Tax Policy:

Value-Added Tax Issues for U.S. Tax Policymakers

GGD-89-125BR: Published: Sep 15, 1989. Publicly Released: Sep 15, 1989.

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GAO provided information on the advantages and disadvantages of the value-added tax, focusing on: (1) how the tax would operate; (2) European countries' experiences with value-added tax; and (3) the key issues in deciding whether or not to enact such a tax.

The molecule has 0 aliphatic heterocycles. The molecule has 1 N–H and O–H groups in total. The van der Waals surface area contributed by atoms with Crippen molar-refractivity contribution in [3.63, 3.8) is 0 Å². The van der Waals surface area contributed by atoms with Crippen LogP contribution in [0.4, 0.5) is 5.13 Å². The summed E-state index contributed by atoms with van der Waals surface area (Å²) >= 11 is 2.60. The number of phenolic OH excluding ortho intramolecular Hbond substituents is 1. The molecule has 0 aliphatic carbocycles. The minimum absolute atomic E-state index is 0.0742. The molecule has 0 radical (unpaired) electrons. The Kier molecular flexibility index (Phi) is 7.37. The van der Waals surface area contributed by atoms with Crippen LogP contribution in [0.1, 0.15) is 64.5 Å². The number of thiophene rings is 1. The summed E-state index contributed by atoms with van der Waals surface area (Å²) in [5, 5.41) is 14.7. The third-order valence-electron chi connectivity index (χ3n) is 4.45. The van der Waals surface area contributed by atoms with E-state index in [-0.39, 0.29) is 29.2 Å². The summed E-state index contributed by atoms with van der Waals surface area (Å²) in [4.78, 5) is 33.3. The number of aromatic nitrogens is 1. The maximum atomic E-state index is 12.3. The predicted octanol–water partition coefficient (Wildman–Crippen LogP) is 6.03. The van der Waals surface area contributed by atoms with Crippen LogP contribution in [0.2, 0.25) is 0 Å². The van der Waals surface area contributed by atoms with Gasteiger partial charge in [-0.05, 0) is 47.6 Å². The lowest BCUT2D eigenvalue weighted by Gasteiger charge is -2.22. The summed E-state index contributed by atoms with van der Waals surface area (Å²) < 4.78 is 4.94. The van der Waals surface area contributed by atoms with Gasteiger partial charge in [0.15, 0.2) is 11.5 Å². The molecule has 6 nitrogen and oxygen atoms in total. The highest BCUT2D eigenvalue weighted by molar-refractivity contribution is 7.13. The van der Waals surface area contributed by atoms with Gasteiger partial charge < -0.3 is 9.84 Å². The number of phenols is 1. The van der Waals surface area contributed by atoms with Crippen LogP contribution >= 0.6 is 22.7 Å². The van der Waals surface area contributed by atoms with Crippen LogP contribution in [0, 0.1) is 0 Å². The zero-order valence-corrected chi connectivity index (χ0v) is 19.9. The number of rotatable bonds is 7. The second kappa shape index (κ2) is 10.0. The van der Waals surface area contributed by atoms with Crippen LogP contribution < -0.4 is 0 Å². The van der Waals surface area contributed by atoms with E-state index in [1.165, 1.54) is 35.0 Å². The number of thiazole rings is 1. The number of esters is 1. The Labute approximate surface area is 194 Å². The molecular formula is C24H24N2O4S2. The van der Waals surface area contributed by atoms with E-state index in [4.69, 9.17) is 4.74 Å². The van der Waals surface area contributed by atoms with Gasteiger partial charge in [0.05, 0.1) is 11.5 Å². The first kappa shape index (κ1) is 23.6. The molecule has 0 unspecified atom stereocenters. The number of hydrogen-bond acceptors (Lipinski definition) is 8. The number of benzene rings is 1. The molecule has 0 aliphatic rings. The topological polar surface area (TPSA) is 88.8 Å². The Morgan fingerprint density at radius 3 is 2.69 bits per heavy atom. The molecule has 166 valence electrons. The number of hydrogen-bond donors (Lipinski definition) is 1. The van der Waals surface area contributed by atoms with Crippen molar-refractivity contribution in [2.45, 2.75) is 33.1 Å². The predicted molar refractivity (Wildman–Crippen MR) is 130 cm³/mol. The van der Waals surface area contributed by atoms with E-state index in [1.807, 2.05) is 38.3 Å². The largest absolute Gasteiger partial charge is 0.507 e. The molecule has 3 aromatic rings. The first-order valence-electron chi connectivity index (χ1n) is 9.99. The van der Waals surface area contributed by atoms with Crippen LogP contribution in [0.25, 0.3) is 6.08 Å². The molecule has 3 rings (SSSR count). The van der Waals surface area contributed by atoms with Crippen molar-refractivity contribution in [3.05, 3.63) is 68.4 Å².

GAO found that: (1) a comprehensive 5-percent value-added tax could raise about $125 billion in revenues annually, while one that exempted food, housing and medical care would raise about $72 billion; (2) most countries use the tax-credit-method value-added tax, which is calculated separately for each purchase or sale and included in the price at each stage of production or distribution; (3) 47 countries have introduced a value-added tax over the past 30 years, several countries have considered proposals, and Canada plans to implement a value-added tax in 1991; (4) the European Economic Community required the value-added tax as a condition for membership as a means of decreasing trade and other economic distortions among its members; (5) although a few industrialized countries did not have the value-added tax system, all but the United States had some type of broad-based national consumption tax; (6) the value-added tax preserved neutrality between capital and labor, since it created no incentive for businesses to substitute one factor for another; and (7) the advantages of the United States adopting a value-added tax would include its potential self-enforcement and lack of bias against savings, while the disadvantages would include regressivity, its use to generate revenue and increase public expenditures, the impact on international trade, the introduction and cost of a consumption tax system at the federal level, administrative and business compliance aspects, and potential conflicts with state and local tax bases.

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